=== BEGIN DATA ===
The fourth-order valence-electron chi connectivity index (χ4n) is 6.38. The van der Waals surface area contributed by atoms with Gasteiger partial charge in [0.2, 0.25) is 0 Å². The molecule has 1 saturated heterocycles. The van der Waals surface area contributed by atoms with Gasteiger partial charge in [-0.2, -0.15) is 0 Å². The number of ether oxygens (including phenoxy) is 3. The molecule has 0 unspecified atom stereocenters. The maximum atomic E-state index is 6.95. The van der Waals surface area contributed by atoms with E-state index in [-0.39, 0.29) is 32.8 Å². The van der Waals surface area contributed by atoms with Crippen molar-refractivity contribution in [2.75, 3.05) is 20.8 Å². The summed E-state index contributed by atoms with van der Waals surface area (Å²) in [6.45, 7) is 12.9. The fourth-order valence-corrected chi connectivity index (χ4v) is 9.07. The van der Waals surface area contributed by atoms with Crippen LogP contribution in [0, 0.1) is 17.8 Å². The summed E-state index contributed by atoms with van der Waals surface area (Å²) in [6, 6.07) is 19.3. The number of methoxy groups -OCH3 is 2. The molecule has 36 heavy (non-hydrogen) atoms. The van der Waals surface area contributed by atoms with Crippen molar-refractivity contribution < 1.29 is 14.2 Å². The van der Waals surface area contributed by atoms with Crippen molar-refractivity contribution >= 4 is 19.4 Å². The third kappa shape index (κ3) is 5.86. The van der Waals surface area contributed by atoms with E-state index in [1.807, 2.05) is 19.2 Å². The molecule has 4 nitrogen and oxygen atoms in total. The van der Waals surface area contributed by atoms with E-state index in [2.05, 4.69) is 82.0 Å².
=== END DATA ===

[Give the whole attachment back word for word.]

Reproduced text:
The fourth-order valence-electron chi connectivity index (χ4n) is 6.38. The van der Waals surface area contributed by atoms with Gasteiger partial charge in [0.2, 0.25) is 0 Å². The molecule has 1 saturated heterocycles. The van der Waals surface area contributed by atoms with Gasteiger partial charge in [-0.2, -0.15) is 0 Å². The number of ether oxygens (including phenoxy) is 3. The molecule has 0 unspecified atom stereocenters. The maximum atomic E-state index is 6.95. The van der Waals surface area contributed by atoms with E-state index in [-0.39, 0.29) is 32.8 Å². The van der Waals surface area contributed by atoms with Crippen molar-refractivity contribution in [2.75, 3.05) is 20.8 Å². The summed E-state index contributed by atoms with van der Waals surface area (Å²) in [6.45, 7) is 12.9. The fourth-order valence-corrected chi connectivity index (χ4v) is 9.07. The van der Waals surface area contributed by atoms with Crippen LogP contribution in [0, 0.1) is 17.8 Å². The summed E-state index contributed by atoms with van der Waals surface area (Å²) in [6, 6.07) is 19.3. The number of methoxy groups -OCH3 is 2. The molecule has 36 heavy (non-hydrogen) atoms. The van der Waals surface area contributed by atoms with Crippen molar-refractivity contribution < 1.29 is 14.2 Å². The van der Waals surface area contributed by atoms with Crippen molar-refractivity contribution >= 4 is 19.4 Å². The third kappa shape index (κ3) is 5.86. The van der Waals surface area contributed by atoms with E-state index in [1.807, 2.05) is 19.2 Å². The molecule has 4 nitrogen and oxygen atoms in total. The van der Waals surface area contributed by atoms with E-state index in [2.05, 4.69) is 82.0 Å².